Avoiding Disaster: Knowing Which Stocks to Watch

stocks to watch

You can't predict a global stock market crisis, but you can prevent one of the personal stock market disasters that cost people millions of dollars every day. You do this by knowing which stocks to watch, and watching them the right way.

Of course, you need to know how to pick a winner. But you also need to know how to give your stock a chance to win, and/or walk away from it if it disappoints or underperforms.

Here's how to know what moves to make and what stocks to watch.

Understand Human Psychology

The key is not to view stocks as sentient entities that will do what they want under their own control. They are under human control and are guided by human reactions (or over reactions) to loss or gain.

And the stock market is often driven by fear. You would think it would be driven by greed, but it's actually more driven by fear. The fear of loss is more powerful than the desire for more.

Michel Villa put it well in a great blog where they asked if you would wager $100.00 on the 50-50 outcome of a coin toss.

"As maintained by psychologists Daniel Kahneman and Amos Tversky, the emotional pain felt by a financial loss is greater than the satisfaction derived from an equal profit."

"This is why a person will require a potential gain at least twice as much as a loss to accept to play."

That being said, fear of being wrong can also be a great influencer. People will hold on to a faltering (think slightly underperforming, not disastrous) stock far longer than they should have because they didn't want to admit they were wrong.

They didn't want to admit that they made a bad call, or that their decision-making process is flawed. Because that could spell bigger trouble. What about all of their other stocks? Were they wrong about them too?

Avoid the Overreactions That Cause Disasters

You can avoid a stock market disaster by learning from people who survived real life disasters like landslides or cave-ins. No, seriously.

One of the most helpful books you can ever read is Laurence Gonzales's Deep Survival: Who Lives, Who Dies and Why. It has nothing to do with knowing which stocks to watch, but can teach you a lot about what people do when they panic.

In it, he recounts tales of pilots who refused to pull up, even though the tower was screaming at them to do so. Or divers who took their respirator out of their mouth, even when they knew they needed air.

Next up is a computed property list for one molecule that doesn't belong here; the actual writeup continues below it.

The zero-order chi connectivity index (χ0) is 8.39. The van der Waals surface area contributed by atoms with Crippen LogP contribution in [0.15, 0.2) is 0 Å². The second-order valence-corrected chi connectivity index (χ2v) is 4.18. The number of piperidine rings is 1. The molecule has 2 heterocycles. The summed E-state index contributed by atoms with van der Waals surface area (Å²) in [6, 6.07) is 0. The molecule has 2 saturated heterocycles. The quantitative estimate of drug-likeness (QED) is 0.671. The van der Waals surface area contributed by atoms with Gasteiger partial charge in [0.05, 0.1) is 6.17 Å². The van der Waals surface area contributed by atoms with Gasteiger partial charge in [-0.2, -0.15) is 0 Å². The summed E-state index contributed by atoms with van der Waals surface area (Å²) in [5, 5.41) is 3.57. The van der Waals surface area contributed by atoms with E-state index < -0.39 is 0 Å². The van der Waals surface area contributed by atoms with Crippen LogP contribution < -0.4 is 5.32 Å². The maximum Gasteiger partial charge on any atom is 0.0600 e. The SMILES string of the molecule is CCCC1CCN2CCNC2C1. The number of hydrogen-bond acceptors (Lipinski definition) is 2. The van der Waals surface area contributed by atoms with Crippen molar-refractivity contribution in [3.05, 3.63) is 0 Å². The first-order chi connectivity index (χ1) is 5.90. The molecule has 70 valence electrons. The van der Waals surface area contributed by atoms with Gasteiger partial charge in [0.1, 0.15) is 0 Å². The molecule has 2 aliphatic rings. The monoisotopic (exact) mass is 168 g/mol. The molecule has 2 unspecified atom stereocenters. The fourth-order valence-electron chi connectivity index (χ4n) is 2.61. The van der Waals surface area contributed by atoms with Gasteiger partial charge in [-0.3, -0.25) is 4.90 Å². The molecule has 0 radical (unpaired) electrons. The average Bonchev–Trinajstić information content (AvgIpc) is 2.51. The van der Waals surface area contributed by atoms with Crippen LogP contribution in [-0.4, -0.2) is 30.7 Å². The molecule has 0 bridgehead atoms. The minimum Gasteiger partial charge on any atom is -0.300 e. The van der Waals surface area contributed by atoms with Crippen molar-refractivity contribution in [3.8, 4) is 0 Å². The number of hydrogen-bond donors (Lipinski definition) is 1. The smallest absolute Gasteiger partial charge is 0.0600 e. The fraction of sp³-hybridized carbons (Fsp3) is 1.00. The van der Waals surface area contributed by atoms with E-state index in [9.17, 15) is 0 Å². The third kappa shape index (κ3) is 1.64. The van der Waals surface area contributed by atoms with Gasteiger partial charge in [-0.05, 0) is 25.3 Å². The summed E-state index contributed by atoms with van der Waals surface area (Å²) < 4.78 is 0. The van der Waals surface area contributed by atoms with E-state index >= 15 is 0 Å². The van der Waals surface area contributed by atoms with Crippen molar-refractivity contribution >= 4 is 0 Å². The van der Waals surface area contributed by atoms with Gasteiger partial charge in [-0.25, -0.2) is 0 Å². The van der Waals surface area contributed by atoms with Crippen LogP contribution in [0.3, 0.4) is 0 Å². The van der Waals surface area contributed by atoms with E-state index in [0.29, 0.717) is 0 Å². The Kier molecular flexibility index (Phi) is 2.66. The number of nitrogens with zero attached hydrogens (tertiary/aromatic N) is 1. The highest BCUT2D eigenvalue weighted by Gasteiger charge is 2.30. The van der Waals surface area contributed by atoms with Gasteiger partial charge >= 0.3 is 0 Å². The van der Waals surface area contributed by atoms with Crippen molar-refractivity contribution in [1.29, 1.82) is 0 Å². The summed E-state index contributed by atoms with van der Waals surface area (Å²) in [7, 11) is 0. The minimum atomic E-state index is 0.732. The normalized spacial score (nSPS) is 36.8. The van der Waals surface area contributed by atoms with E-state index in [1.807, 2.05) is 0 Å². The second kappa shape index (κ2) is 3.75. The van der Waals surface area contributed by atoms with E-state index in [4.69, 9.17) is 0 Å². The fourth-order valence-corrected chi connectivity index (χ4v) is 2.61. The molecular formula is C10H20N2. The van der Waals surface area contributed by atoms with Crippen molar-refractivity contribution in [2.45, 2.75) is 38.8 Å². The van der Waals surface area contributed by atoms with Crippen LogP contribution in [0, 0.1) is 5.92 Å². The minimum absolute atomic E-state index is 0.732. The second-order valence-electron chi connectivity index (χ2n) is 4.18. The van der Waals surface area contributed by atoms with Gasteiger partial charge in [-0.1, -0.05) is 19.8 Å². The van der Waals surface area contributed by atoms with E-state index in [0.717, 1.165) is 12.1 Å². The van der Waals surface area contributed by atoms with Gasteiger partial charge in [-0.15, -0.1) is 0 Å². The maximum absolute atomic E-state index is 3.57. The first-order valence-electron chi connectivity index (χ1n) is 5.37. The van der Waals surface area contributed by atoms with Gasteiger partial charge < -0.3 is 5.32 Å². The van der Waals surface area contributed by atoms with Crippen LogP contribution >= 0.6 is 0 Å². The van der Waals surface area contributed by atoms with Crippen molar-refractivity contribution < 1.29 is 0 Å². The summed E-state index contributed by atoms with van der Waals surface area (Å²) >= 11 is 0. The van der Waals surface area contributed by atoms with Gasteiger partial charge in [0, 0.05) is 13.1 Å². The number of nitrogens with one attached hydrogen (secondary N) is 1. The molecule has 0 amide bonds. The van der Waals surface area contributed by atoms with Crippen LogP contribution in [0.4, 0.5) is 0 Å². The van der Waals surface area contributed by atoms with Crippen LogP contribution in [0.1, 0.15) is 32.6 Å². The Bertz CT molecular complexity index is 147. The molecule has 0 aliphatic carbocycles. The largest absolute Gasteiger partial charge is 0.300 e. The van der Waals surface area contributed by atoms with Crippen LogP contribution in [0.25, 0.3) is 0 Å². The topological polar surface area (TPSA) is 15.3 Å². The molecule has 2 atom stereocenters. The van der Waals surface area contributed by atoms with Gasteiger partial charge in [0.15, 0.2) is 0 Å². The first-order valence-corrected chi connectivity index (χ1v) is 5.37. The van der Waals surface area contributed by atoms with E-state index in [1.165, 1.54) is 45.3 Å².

Why did they do this? Often times, it's the same reason someone will make a bad stock market move. It's the fear that all the data and logic in front of them is wrong, and a feeling they have in their stomach is right. It's crippling tunnel vision.

Gonzales wrote, "In the initial crisis, survivors are making use of fear, not being ruled by it. Their fear often feels like and turns into anger, and that motivates them and makes them sharper."

"They understand at a deep level about being cool and are ever on their guard against the mutiny of too much emotions."

Success on the stock market requires the same level of emotional control.

Know When to Play Off the Discard Pile

Take advantage of other people's lack of emotional control.

It's incredible, if you asked a 12-year-old how to win on the stock market, they would tell you "Buy low, sell high," because they saw it on TV. So why is most of the market doing the total opposite?

Too many people will buy into a stock while it's rising, with the promise that this stock is only going to go up from here. Which is fine-ish, because you're buying low-ish.

But the real value is in buying a stock when a loss has caused people to abandon it at a bargain price. They all saw the decline and prematurely hit the panic button to cut their losses. But you're smarter than that.

You're looking beyond the decline to see the big picture. Ups and downs are inevitable in the life of any stock. It takes a true visionary in times of volatility to have the courage to stay the course, or to zag while everyone else zigs.

The Chipotle Crisis: Guac Is Extra, But the Lesson Is Free

For example, there was a reason Forbes named Chipotle's restaurant chain one of the stocks to watch for 2017. They did so in the face of food poisoning scandals that saw them fall from $757.77 per share on Aug 5, 2015 to about $413.29 in January of 2016.

Why? Because they believed in the Chipotle brand and that they would right the ship. And it's logic like that that should guide your decisions; not what everyone else is doing.

However, it's important to use as much data as you can to back this decision up, and treat these possibilities as stocks to watch, not ones to buy... Yet.

Using the Chipotle example, if you would have bought into them when the Forbes article was published you would have taken some bruises.

At the time this article is written, their stock now sits even lower, at around $315.00, thanks in part to another serious health scandal in July of 2017.

This is why it's important to have a clear distinction between stocks to watch and stocks to buy.

To see the big picture, you need to know you're currently looking at the small one. That's why you need to factor in everything we've talked about above to drive your decision-making process.

Understand the human reactions behind stock market moves, while you master your own reactions, and you will make better decisions in deciding what stocks to buy and what stocks to watch.

Follow the Right Stocks to Watch With the Right Tools

To watch stocks and make sound decisions, you need the right tools.

Intrinio provides accessible and affordable financial data to developers and investors. We can help you get started today! Click here to sign up for free.